The trans community and trans activists alike are greatly concerned that Section 33 will increase discrimination towards the LGBTQ+ community as a whole as well as transphobia
Hungarians are required to show a form of ID for various day-to-day tasks such as renting a bike or picking up a parcel. It is also required if someone is stopped by the police. If a transgender person were to offer ID that did not match their identity and appearance, they would essentially be forced to come out to a stranger. This has the potential to open them up to being a target for transphobia and other forms of harassment.
There would also be limited scope for Hungarians to find loopholes through which they could change their legally recognised gender. In Hungary, there is an official register of allowed names and this register specifies whether a name is for a man or a woman, so no unisex names exist. As a result, a transgender person would not be able to change their name without giving their identity as a trans person away.
With attitudes to transgender people becoming so hostile, many are expected to leave Hungary for another country where they could live as their preferred gender freely. At the same time, it may not allow them to legally change their gender on arrival as this is a procedure often available only for citizens and not immigrants. A legal transition would only be possible if someone became a citizen, which would only be possible after six to ten years, and revoke their Hungarian citizenship.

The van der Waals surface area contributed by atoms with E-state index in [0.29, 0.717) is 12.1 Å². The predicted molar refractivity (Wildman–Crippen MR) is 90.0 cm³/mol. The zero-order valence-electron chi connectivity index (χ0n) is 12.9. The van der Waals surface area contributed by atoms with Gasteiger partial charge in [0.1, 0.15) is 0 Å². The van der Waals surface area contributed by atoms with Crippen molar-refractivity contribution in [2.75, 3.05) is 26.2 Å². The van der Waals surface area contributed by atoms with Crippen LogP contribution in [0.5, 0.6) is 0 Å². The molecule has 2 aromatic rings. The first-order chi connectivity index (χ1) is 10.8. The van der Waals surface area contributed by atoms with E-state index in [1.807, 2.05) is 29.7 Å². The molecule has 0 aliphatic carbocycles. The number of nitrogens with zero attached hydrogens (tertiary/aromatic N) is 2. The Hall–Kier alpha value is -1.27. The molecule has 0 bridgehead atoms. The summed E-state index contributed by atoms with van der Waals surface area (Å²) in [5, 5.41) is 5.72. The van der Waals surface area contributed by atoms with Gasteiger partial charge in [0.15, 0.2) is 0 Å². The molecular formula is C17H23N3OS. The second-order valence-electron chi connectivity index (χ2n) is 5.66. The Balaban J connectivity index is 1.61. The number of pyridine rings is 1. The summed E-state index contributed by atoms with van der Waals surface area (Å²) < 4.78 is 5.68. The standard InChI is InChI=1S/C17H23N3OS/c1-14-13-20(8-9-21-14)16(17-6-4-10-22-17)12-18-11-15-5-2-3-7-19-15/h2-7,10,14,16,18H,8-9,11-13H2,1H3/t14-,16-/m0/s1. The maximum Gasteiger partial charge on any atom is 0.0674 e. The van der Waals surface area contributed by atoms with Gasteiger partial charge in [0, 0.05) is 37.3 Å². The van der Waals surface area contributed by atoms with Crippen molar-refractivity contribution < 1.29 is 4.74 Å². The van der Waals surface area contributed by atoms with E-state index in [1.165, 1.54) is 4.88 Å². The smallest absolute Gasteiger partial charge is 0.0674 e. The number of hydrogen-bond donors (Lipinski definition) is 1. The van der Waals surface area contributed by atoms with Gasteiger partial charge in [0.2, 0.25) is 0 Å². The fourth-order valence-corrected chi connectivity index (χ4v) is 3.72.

However, not every trans person will be able to make that decision. If they cannot afford to emigrate to somewhere else, they will be forced to remain in Hungary and subject to transphobia, or forced to be recognised as the gender they were assigned at birth. It is also not known what would happen to those who have already legally changed their gender. Some believe it is unlikely that the authorities will go after them, others see it as more than possible.
However, given the nature of Section 33, there are possibilities for the new law to be challenged. According to Dunja Mijatovic, the commissioner for human rights in the council of Europe, the new law contravenes “human rights standards and the case law of the European Court of Human Rights”. It breaches both the international and regional human rights standards which stipulate that transgender people should be able to obtain legal recognition of their preferred gender through procedures that should be quick, accessible and transparent. In fact, this would prove that the Hungarian government was violating human rights even before Section 33 was brought in. The backlog of applications that has built up in the last few years proves that procedures were certainly not quick or transparent.